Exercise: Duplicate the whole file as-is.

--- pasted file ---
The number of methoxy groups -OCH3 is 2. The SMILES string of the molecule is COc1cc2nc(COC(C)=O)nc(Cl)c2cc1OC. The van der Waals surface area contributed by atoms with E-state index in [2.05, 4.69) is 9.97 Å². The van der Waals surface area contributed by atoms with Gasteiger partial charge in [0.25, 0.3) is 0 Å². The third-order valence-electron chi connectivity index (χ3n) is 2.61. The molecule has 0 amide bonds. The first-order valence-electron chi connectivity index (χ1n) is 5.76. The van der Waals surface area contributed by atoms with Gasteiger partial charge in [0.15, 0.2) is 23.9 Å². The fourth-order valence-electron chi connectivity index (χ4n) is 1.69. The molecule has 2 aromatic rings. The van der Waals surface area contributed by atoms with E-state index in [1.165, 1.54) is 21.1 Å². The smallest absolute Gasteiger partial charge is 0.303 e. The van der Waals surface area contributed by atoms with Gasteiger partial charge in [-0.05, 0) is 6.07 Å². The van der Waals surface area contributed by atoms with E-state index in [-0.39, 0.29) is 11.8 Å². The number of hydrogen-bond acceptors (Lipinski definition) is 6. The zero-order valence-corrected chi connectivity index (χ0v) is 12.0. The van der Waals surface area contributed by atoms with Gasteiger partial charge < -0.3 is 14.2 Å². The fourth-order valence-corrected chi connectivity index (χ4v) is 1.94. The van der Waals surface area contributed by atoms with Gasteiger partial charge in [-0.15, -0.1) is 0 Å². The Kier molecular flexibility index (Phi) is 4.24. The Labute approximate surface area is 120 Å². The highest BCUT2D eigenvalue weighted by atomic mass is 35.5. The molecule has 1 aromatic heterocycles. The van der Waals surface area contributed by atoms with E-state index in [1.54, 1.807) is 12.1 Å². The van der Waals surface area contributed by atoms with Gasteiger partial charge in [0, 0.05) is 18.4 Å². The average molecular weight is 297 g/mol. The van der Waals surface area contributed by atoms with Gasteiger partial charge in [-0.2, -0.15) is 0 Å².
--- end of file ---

The number of methoxy groups -OCH3 is 2. The SMILES string of the molecule is COc1cc2nc(COC(C)=O)nc(Cl)c2cc1OC. The van der Waals surface area contributed by atoms with E-state index in [2.05, 4.69) is 9.97 Å². The van der Waals surface area contributed by atoms with Gasteiger partial charge in [0.25, 0.3) is 0 Å². The third-order valence-electron chi connectivity index (χ3n) is 2.61. The molecule has 0 amide bonds. The first-order valence-electron chi connectivity index (χ1n) is 5.76. The van der Waals surface area contributed by atoms with Gasteiger partial charge in [0.15, 0.2) is 23.9 Å². The fourth-order valence-electron chi connectivity index (χ4n) is 1.69. The molecule has 2 aromatic rings. The van der Waals surface area contributed by atoms with E-state index in [1.165, 1.54) is 21.1 Å². The smallest absolute Gasteiger partial charge is 0.303 e. The van der Waals surface area contributed by atoms with Gasteiger partial charge in [-0.05, 0) is 6.07 Å². The van der Waals surface area contributed by atoms with E-state index in [-0.39, 0.29) is 11.8 Å². The number of hydrogen-bond acceptors (Lipinski definition) is 6. The zero-order valence-corrected chi connectivity index (χ0v) is 12.0. The van der Waals surface area contributed by atoms with Gasteiger partial charge < -0.3 is 14.2 Å². The fourth-order valence-corrected chi connectivity index (χ4v) is 1.94. The van der Waals surface area contributed by atoms with Gasteiger partial charge in [-0.15, -0.1) is 0 Å². The Kier molecular flexibility index (Phi) is 4.24. The Labute approximate surface area is 120 Å². The highest BCUT2D eigenvalue weighted by atomic mass is 35.5. The molecule has 1 aromatic heterocycles. The van der Waals surface area contributed by atoms with E-state index in [1.54, 1.807) is 12.1 Å². The van der Waals surface area contributed by atoms with Gasteiger partial charge in [0, 0.05) is 18.4 Å². The average molecular weight is 297 g/mol. The van der Waals surface area contributed by atoms with Gasteiger partial charge in [-0.2, -0.15) is 0 Å².